How to Know if Your Loved One Has Compulsive Hoarding Syndrome

The moment the elevator doors opened the stench was overpowering. Eyes watered, nostrils burned, fight or flight impulses activated.

We hadn’t even gotten into the apartment yet—the trash was crammed so tightly floor to ceiling it was nearly impossible to open the door.

Inside: Narrow paths from room to room. Boxes filled with junk mail, old newspapers, invitations to exhibitions that happened years ago. Hundreds of soda bottles filled with a yellow liquid….

First, we’d need to get a Stay of Eviction. THEN we’d have to get to work.

A Hoarded Home and a Home with Excessive Clutter Have One Thing in Common—Excessive Clutter… That’s Where the Similarities End

Keeping a house clean and well-lighted requires time, energy, a level of physical health and, sometimes, other resources—e.g. money to hire help, rent a truck to take trash to the dump, and pay the dump fees.

It can get away from us. Though it may take a while for it to get to the point where we can’t deal with it by ourselves, it happens.

That’s Life.

Compulsive Hoarding Syndrome is about much more than excessive clutter...

But whereas a person who lives with excessive clutter is happy to be rid of it, and will frequently take steps to deal with it, a true hoarder finds it almost impossible to act. The process is too painful.

Throw the broken chair…the moldy box spring…the 100 margarine tubs away?

To hoarders, that’s like throwing away parts of their selves.

Because in spite of appearances, Compulsive Hoarding Syndrome actually isn’t about things—it’s about trying to fill a psychological need through acquiring and keeping things.

 “You’re pulling everything in around you, building the hamster’s nest, building the wall. Part of it is for the high. It’s an addiction, sort of. But it’s also to fill a void. It fills a lot of void.” —Sandy S., compulsive hoarder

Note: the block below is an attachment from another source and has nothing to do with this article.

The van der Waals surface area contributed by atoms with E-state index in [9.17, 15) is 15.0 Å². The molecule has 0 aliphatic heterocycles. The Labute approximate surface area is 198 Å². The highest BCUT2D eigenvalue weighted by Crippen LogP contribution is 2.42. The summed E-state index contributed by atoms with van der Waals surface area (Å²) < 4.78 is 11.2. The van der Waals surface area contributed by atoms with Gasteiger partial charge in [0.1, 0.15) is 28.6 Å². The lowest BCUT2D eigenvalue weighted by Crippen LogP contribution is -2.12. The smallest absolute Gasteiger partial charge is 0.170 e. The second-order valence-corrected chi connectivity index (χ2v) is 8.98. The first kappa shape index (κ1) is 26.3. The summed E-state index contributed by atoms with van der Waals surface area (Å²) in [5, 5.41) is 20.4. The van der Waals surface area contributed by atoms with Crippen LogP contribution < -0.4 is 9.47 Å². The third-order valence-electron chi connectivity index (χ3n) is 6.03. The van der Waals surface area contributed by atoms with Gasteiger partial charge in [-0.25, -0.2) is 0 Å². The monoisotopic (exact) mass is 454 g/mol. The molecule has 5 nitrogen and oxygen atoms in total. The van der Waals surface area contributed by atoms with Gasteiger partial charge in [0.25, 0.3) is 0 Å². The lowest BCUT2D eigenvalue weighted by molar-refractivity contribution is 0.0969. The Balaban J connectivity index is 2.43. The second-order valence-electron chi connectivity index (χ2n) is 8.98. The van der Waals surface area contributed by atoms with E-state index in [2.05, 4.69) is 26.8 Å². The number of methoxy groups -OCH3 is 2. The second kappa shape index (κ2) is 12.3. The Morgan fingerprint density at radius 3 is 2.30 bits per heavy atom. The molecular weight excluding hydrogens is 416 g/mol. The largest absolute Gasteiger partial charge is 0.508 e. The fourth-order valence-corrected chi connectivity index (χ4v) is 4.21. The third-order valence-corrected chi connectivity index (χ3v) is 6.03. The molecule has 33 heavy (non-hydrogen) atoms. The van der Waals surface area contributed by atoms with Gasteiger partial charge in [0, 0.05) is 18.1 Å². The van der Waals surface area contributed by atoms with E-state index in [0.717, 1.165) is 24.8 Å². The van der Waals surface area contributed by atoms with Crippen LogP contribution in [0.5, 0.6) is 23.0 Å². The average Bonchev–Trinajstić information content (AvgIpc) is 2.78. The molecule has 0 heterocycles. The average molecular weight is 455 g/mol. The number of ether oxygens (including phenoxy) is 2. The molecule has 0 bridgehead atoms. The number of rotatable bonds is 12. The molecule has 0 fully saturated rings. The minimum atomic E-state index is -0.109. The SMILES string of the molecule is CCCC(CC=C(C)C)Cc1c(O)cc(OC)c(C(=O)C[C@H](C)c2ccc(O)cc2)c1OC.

The difference, then, between the excessively cluttered and the hoarded home is—almost always—the person living there.

It’s important to note: Hoarding is not a moral failing. It is a serious problem—a distinct mental illness recognized by the American Psychiatric Association—that can indicate many other problems.

Dr. David Tolin—Founder and Director of the Anxiety Disorders Center at the Institute of Living, and an Adjunct Professor of Psychiatry at Yale University School of Medicine—has shown that some 60 percent of people who hoard are affected by Depression, 30 percent by Social Anxiety Disorder, and 20 to 23 percent are in varying stages of dementia.

An equal-opportunity disorder, Hoarding Syndrome affects all ages, races, genders, educational levels, nationalities and socio-economic statuses.

Might someone you know have a hoarding problem? Here are some tell-tale signs:

  1. Hoarders don’t tend to let people into their homes. This doesn’t mean they’re anti-social. Often they are happy to meet you somewhere for coffee, take in a movie together, or visit you in your
  2. The shades are always down, the curtains are always drawn. The person who hoards won’t invite you in, and they don’t want you to see in, either.
  3. Things are outside that should be inside, like appliances, upholstered furniture and knick-knacks spilling onto the porch or into the yard. Frequently, even the car is packed with stuff.